A key objective of the networks—2G, 3G, Ethernet or fiber—is to enable various forms of communication. While voice remains the most broad-based form, email is perhaps the most acceptable and well documented form when it comes to employing formal communication.

The proliferation and use of email though is severely limited by the literacy levels of the people, apart from other factors that are mostly technological. The maturing of transliteration algorithms has certainly made email useful in cases where the receiver can only read in a vernacular. It’s also handy for bilinguals who have a working knowledge of English but prefer to communicate in their native language.

Transliteration, however, makes it mandatory for at least the sender to be English literate, which effectively limits its usage significantly.

For email to become more broad-based a communication medium, or at least one that can be used among all literates and not just by English literates, auto email translation would be an effective solution.

A significant announcement in this direction came from Google early this month, when the company said it would be rolling out an automatic translation feature for all Gmail users. I’ve been checking the feature since for various emails that I receive. While the solution is certainly far from being a perfect one, it’s certainly a major step forward. Once researchers are able to crack some improved translation algorithms, such solutions would go a long way in bridging the digital divide in countries like India. There certainly looks more scope for programmers, language experts and prosumers to work together in refining these solutions.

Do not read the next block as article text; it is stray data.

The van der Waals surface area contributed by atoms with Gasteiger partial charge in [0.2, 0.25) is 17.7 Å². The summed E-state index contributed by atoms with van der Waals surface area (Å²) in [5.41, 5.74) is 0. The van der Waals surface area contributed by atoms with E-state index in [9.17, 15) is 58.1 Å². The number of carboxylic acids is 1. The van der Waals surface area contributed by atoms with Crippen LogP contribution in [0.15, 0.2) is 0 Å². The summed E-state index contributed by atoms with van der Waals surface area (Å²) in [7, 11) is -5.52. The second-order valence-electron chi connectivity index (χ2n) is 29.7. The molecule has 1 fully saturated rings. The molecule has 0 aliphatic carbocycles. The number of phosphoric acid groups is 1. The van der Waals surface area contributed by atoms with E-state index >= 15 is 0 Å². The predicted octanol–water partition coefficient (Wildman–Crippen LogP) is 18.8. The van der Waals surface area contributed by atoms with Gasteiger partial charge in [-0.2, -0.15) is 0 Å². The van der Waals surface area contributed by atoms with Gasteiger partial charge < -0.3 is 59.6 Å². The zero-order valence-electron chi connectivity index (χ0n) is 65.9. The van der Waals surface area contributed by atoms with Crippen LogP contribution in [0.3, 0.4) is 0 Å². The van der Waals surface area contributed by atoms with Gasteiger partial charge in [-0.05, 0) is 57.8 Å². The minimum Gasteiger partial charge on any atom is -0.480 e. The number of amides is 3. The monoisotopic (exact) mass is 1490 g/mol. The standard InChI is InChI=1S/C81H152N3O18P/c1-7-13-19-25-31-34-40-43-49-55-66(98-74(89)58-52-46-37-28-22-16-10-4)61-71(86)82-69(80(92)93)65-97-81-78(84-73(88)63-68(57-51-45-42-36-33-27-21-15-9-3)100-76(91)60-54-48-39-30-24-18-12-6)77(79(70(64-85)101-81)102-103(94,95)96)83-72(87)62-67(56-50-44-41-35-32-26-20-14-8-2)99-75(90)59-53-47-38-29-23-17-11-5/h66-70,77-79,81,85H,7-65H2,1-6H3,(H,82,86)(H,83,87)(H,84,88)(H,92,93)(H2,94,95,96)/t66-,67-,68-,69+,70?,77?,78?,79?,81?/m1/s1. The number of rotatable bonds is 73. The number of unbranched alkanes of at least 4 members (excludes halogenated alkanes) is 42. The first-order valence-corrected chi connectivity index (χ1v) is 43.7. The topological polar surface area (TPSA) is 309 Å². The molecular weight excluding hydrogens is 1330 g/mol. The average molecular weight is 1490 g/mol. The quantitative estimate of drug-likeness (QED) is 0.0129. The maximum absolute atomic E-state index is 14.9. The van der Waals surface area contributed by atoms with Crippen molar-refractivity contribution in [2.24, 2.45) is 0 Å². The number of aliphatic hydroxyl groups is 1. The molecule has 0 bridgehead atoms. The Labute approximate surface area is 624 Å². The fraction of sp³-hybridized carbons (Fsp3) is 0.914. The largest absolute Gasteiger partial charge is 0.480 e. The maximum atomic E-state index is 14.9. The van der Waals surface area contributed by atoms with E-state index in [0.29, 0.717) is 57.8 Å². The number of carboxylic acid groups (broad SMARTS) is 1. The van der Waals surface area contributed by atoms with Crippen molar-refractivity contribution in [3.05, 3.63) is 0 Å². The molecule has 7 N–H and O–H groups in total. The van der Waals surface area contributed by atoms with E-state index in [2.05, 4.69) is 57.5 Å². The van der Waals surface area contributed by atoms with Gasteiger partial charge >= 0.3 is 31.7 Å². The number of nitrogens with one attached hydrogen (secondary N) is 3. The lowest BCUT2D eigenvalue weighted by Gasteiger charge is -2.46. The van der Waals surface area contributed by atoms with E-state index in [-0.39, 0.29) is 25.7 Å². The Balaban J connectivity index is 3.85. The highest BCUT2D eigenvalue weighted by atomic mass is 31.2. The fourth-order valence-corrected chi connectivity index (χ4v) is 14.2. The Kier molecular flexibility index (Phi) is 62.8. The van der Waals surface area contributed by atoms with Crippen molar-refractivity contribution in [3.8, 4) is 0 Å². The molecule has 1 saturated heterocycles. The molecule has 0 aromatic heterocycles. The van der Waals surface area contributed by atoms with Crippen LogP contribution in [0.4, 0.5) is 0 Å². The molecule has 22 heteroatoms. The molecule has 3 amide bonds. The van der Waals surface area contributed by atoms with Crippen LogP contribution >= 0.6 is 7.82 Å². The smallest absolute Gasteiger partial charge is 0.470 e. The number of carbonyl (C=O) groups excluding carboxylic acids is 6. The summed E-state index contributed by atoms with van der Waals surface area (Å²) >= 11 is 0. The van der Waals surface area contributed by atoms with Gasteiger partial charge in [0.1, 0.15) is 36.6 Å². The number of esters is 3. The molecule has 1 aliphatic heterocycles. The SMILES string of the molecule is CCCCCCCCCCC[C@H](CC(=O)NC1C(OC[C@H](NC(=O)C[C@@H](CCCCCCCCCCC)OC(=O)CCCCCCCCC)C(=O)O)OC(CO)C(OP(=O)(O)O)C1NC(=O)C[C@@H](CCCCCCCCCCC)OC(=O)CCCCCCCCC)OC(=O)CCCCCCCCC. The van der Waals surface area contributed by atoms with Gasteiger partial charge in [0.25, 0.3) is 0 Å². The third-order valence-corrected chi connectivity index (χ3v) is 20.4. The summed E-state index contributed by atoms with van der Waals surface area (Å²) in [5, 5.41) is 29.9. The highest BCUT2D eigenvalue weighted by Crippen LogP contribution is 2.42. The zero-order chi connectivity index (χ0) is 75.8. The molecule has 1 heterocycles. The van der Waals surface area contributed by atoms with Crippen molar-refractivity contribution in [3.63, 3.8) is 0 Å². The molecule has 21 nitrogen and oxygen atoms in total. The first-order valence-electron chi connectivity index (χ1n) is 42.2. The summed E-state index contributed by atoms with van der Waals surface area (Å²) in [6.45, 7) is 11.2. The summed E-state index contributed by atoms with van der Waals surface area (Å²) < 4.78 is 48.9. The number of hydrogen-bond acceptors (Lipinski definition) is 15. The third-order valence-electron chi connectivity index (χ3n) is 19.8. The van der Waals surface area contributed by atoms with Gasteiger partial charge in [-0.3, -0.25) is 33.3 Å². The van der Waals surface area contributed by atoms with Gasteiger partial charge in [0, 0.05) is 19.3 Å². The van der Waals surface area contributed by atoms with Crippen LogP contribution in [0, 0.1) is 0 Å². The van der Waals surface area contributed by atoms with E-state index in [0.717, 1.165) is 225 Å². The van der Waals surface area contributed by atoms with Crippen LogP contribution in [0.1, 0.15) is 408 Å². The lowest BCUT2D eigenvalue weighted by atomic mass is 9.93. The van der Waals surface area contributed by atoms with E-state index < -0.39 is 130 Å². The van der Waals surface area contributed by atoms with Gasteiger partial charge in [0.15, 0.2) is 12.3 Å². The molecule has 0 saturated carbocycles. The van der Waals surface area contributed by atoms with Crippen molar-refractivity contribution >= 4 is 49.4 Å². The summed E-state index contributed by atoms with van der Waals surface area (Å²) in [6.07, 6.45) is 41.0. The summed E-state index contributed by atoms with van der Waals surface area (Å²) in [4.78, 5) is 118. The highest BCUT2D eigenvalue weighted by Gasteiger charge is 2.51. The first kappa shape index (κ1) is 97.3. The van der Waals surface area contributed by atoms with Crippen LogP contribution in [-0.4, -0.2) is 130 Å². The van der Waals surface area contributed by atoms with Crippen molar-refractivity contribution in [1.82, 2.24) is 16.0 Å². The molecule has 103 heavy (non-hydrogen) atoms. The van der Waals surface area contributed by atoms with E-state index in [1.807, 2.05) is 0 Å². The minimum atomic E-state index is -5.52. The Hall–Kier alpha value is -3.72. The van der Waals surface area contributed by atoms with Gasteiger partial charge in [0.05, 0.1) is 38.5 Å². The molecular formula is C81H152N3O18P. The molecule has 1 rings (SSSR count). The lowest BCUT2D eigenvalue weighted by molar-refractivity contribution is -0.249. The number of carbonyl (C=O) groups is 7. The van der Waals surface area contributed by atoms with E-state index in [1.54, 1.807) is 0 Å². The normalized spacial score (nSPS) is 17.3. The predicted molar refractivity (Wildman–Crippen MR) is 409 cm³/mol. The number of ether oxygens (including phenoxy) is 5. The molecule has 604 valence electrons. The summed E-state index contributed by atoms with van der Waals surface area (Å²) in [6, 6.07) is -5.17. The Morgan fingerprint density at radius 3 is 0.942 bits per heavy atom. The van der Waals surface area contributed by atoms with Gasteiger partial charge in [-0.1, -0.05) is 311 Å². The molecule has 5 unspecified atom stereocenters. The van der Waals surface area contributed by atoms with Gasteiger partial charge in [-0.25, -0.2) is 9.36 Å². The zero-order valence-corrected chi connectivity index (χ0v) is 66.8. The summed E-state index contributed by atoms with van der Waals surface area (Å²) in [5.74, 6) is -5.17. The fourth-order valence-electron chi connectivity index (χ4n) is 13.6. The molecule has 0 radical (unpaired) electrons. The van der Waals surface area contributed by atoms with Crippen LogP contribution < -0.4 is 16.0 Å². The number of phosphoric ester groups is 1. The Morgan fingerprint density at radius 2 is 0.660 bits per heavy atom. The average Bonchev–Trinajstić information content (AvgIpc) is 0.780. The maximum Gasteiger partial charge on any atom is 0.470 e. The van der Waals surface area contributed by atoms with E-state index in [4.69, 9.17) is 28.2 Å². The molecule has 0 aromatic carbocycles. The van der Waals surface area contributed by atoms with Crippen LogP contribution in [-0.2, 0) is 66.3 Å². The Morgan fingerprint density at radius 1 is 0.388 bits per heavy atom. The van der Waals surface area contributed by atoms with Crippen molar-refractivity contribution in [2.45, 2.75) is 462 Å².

As of now, among the Indian languages, only Hindi is being supported by the feature and there is an obvious need to bring more vernacular languages under the feature’s coverage.

To illustrate how the Gmail translation feature performs currently, let me pick up some text from an email:

Dear publisher,

We understand that as you create content for your site, you’re looking to maximize your revenue from all of your ads, no matter how they’re sold. In this edition’s Tip of the Month, we’d like to introduce you to DFP Small Business, Google’s free ad serving solution for publishers who are serving ads from multiple sources. You’ll also learn about:

  • Taking control with the new Ad review center
  • Finding out how to go Mobile
  • Connecting with AdSense on Google+
  • Leveraging the redesigned AdSense crawler errors page
  • Creating high quality sites with Webmaster Guidelines
  • Using the AdSense Management API


And this is the result of using the Translate feature:
प्रकाशक प्रिय,

हम समझते हैं कि जैसा कि आप अपनी साइट के लिए सामग्री बनाने के लिए, आप अपने विज्ञापनों की सब से अपने राजस्व को अधिकतम करने के लिए, कोई फर्क नहीं पड़ता कि वे कैसे कर रहे हैं बेचा देख रहे हैं. महीने के इस संस्करण की युक्ति में, हम आप को लागू करने के लिए लघु व्यवसाय डीएफपी करना चाहते हैं, गूगल के मुफ्त विज्ञापन प्रकाशकों के लिए जो एकाधिक स्रोतों से विज्ञापन की सेवा कर रहे हैं के लिए समाधान की सेवा. तुम भी के बारे में सीखना होगा:

नया विज्ञापन समीक्षा केंद्र के साथ नियंत्रण रखना

बाहर ढूँढना कैसे जाने के लिए मोबाइल

गूगल पर ऐडसेंस के साथ कनेक्ट +

बदल दिया ऐडसेंस क्रॉलर त्रुटियों पृष्ठ का लाभ

वेबमास्टर दिशानिर्देश के साथ उच्च गुणवत्ता साइटों का निर्माण

AdSense प्रबंधन एपीआई का उपयोग करना

निष्ठा से, 

So what do you think of the present capabilities and the future potential of the “Translate message” feature?

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